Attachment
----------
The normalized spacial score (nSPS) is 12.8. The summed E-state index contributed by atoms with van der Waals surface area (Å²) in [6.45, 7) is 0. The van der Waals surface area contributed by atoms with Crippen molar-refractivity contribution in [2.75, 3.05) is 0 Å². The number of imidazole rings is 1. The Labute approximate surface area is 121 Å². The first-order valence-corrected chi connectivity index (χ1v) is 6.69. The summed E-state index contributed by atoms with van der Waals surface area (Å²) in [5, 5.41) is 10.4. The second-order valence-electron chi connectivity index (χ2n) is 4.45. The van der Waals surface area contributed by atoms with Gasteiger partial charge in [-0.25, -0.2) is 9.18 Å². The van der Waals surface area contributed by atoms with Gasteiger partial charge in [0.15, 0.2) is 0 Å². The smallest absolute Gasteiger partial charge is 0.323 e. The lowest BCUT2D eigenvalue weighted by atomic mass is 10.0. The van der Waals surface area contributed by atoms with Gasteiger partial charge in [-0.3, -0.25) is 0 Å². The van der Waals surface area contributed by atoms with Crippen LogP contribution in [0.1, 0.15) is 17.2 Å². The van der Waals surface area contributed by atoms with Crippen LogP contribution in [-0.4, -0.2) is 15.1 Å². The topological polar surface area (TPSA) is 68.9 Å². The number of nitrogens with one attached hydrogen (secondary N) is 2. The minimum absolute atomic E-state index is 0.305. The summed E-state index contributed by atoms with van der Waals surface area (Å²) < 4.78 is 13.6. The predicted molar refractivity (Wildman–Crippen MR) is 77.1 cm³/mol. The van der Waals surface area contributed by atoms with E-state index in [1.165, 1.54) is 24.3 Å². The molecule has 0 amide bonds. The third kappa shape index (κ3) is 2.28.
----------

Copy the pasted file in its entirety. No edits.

The normalized spacial score (nSPS) is 12.8. The summed E-state index contributed by atoms with van der Waals surface area (Å²) in [6.45, 7) is 0. The van der Waals surface area contributed by atoms with Crippen molar-refractivity contribution in [2.75, 3.05) is 0 Å². The number of imidazole rings is 1. The Labute approximate surface area is 121 Å². The first-order valence-corrected chi connectivity index (χ1v) is 6.69. The summed E-state index contributed by atoms with van der Waals surface area (Å²) in [5, 5.41) is 10.4. The second-order valence-electron chi connectivity index (χ2n) is 4.45. The van der Waals surface area contributed by atoms with Gasteiger partial charge in [-0.25, -0.2) is 9.18 Å². The van der Waals surface area contributed by atoms with Gasteiger partial charge in [0.15, 0.2) is 0 Å². The smallest absolute Gasteiger partial charge is 0.323 e. The lowest BCUT2D eigenvalue weighted by atomic mass is 10.0. The van der Waals surface area contributed by atoms with Gasteiger partial charge in [-0.3, -0.25) is 0 Å². The van der Waals surface area contributed by atoms with Crippen LogP contribution in [0.1, 0.15) is 17.2 Å². The van der Waals surface area contributed by atoms with Crippen LogP contribution in [-0.4, -0.2) is 15.1 Å². The topological polar surface area (TPSA) is 68.9 Å². The number of nitrogens with one attached hydrogen (secondary N) is 2. The minimum absolute atomic E-state index is 0.305. The summed E-state index contributed by atoms with van der Waals surface area (Å²) < 4.78 is 13.6. The predicted molar refractivity (Wildman–Crippen MR) is 77.1 cm³/mol. The van der Waals surface area contributed by atoms with E-state index in [1.165, 1.54) is 24.3 Å². The molecule has 0 amide bonds. The third kappa shape index (κ3) is 2.28.